Truth about CA demolishes hype about Jerry Brown

jerry.brown.peopleApril 29, 2013

By Chris Reed

California’s dual, incompatible narratives keep rolling along.

On the one hand, we’re supposed to believe the passage of Proposition 30 and Gov. Jerry Brown’s able stewardship have lifted the Golden State out of the doldrums.

On the other hand, there are the actual hard facts.

California’s longest sustained stretch of high unemployment since the Depression continues. We’ve been over than 8 percent for four years in a row. The most recent figures have California at 9.4 percent, among the nation’s worst.

And the state’s finances that Jerry supposedly repaired remain a vast, intractable mess, as two headlines this morning remind us.

Oh, yeah, that budget crisis is no more

First there was this from the L.A. Times:

“SACRAMENTO — Arnold Schwarzenegger persuaded voters nine years ago that if they let him borrow money to cover the budget deficit, California’s financial woes would end for good. A key part of his plan was a new rainy-day fund to insulate the state from further crisis.

“‘It will be a whole new ball game,’ Schwarzenegger said. ‘Trust me.’

“But California was roiled by financial turmoil for years afterward, and today the reserve is empty. With more than $5 billion in bonds left to repay, Gov. Jerry Brown apparently plans to leave it that way.

“The reserve was created without a firm requirement to fill it, and Brown’s proposed budget contains no allocation for the fund. Without a financial cushion, some experts say, California is more vulnerable than many other states to drops in revenue that can lead to social-services cuts or pink slips for teachers.”

Oh, yeah, that state pension fix ended the benefits crisis

Then there was this reminder from Ed Mendel that the state government has a retirement benefits crisis, not just a pension problem, and on a key front the state can’t do anything about it because unions won’t let them — meaning the problem will keep getting worse and worse:

“With pensions presumably shored up by Gov. Brown’s reform and a CalPERS rate hike, will the problem-solving trend spread to what is, by some measures, an even bigger retirement debt: health care promised state workers?

“It was no surprise last week when a Democratic-controlled Senate committee rejected a Republican’s proposal to begin setting aside money to pay for retiree health care promised new state workers, putting a small dent in a $64 billion 30-year debt.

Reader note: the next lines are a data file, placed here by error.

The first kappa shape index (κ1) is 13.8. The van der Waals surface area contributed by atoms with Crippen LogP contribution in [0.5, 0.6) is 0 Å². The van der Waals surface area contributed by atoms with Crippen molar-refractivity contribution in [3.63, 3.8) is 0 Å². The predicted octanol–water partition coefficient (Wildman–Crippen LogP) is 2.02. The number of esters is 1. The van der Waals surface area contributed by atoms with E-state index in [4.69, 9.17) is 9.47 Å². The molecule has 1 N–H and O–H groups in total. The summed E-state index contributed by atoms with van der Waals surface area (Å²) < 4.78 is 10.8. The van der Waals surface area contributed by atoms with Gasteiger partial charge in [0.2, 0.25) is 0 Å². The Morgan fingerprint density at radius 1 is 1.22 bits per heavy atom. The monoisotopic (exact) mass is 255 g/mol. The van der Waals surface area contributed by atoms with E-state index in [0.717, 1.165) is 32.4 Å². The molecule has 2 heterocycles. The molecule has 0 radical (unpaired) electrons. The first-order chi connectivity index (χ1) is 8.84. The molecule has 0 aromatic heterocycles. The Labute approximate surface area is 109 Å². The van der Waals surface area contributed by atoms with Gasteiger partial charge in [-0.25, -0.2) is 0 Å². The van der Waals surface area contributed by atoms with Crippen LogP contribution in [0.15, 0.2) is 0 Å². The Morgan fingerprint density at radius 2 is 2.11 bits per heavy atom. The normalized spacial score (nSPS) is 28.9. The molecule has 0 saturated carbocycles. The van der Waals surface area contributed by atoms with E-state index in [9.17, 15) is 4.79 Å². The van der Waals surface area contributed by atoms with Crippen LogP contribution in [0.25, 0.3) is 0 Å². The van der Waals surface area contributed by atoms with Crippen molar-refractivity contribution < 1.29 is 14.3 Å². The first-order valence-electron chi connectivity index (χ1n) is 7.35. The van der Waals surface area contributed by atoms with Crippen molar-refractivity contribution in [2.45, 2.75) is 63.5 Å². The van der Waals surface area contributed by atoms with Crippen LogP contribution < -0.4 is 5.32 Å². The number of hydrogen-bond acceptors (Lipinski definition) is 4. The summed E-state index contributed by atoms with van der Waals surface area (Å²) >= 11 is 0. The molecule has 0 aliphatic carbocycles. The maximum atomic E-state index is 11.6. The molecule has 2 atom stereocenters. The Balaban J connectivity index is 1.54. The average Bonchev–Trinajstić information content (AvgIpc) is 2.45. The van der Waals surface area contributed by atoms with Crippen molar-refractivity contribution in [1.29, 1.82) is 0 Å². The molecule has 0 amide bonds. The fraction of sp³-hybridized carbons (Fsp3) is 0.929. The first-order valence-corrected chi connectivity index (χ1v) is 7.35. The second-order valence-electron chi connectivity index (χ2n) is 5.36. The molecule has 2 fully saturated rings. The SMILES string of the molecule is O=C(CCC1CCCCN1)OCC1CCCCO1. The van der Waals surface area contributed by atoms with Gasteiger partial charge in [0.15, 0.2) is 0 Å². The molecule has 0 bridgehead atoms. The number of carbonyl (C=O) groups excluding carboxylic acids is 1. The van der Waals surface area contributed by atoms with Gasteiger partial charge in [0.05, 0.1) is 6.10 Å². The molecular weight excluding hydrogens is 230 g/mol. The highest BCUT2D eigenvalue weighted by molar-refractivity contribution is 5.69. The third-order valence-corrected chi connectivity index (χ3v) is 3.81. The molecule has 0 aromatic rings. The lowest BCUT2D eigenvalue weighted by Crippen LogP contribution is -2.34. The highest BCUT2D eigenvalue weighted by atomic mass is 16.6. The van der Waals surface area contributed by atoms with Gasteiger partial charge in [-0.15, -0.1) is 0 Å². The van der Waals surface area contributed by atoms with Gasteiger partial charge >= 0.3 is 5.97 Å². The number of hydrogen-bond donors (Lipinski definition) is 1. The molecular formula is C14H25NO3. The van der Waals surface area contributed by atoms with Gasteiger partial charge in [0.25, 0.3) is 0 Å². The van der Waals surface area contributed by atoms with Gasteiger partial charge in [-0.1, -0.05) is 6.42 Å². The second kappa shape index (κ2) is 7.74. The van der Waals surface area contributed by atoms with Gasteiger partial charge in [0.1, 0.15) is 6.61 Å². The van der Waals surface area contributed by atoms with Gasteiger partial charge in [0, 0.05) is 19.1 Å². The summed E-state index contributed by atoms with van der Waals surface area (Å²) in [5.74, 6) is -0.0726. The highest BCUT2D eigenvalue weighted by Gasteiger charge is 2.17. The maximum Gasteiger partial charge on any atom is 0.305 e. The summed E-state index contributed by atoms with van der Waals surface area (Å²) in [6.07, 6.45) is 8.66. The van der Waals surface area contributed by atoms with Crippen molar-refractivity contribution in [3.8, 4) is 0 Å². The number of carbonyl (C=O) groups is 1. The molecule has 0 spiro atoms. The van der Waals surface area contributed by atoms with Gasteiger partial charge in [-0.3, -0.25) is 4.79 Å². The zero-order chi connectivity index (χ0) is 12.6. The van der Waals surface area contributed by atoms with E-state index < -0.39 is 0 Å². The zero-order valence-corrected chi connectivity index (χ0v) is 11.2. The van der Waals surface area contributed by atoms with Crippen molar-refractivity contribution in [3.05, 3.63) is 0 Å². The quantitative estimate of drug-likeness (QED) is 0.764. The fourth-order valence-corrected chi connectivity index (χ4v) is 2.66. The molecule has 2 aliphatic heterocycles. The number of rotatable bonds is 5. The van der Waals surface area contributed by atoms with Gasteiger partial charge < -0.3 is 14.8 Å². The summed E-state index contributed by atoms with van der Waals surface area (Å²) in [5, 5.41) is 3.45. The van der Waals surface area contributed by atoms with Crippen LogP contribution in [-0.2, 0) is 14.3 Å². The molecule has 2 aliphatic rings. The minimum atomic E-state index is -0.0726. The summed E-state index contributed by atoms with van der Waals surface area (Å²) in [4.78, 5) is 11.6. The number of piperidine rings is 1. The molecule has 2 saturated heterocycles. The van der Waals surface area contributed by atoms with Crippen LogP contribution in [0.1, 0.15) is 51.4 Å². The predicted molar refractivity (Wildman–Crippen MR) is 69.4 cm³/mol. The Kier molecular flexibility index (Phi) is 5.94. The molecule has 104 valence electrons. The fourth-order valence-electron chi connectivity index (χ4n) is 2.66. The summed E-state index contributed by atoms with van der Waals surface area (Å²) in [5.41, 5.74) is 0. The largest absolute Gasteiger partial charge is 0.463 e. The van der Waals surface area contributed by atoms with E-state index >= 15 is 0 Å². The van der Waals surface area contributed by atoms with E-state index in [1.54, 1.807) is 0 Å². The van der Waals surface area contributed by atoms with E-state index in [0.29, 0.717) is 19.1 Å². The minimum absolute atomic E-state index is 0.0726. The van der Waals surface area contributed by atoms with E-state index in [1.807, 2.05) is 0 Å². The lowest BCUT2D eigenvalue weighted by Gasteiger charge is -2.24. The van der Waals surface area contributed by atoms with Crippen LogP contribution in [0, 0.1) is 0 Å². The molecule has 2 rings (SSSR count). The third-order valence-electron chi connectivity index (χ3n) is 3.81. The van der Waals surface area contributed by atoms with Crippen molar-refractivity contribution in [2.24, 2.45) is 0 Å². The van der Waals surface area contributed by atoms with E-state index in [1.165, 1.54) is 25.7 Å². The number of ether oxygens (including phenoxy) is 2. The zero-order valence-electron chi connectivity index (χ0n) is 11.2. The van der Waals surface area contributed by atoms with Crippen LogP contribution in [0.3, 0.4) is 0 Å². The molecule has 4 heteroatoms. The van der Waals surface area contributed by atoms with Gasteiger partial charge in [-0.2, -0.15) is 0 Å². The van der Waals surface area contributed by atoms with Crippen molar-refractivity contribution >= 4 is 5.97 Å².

“Labor lobbyists told the committee they do not oppose ‘prefunding’ retiree health care that is now ‘pay as you go.’ This year $1.8 billion is budgeted for annual costs with no money added to invest and yield earnings to reduce long-term costs.

“The labor unions said the funding of retiree health care is a pay issue, possibly affecting the total amount available for salaries, and therefore should be addressed through collective bargaining.”

You follow? The unions won’t let the state act responsibly in dealing with a huge long-term problem involving benefits going to union workers, because anything involving money affects salaries, which must be collectively bargained. This is consistent with the insane view of Jerry Brown’s appointees to the Public Employment Relations Board, which has argued that collective bargaining requirements mean that Los Angeles Unified can’t enforce a 1971 state law mandating that student performance be part of teacher evaluations. Collective bargaining: It’s California’s new Constitution!

Governor’s greatest triumph: Selling a fake narrative

Jerry Brown hasn’t fixed anything. He’s been better than Arnold at getting Dems in the Legislature to acknowledge reality, which is a triumph. But the state government remains a poorly run mess. And the fundamental arc of the California economy remains rotten for poor people and much of the middle class.

The governor’s greatest triumph? It’s somehow persuading much of the media that this factually driven narrative of incompetence and despair is no longer true.

 



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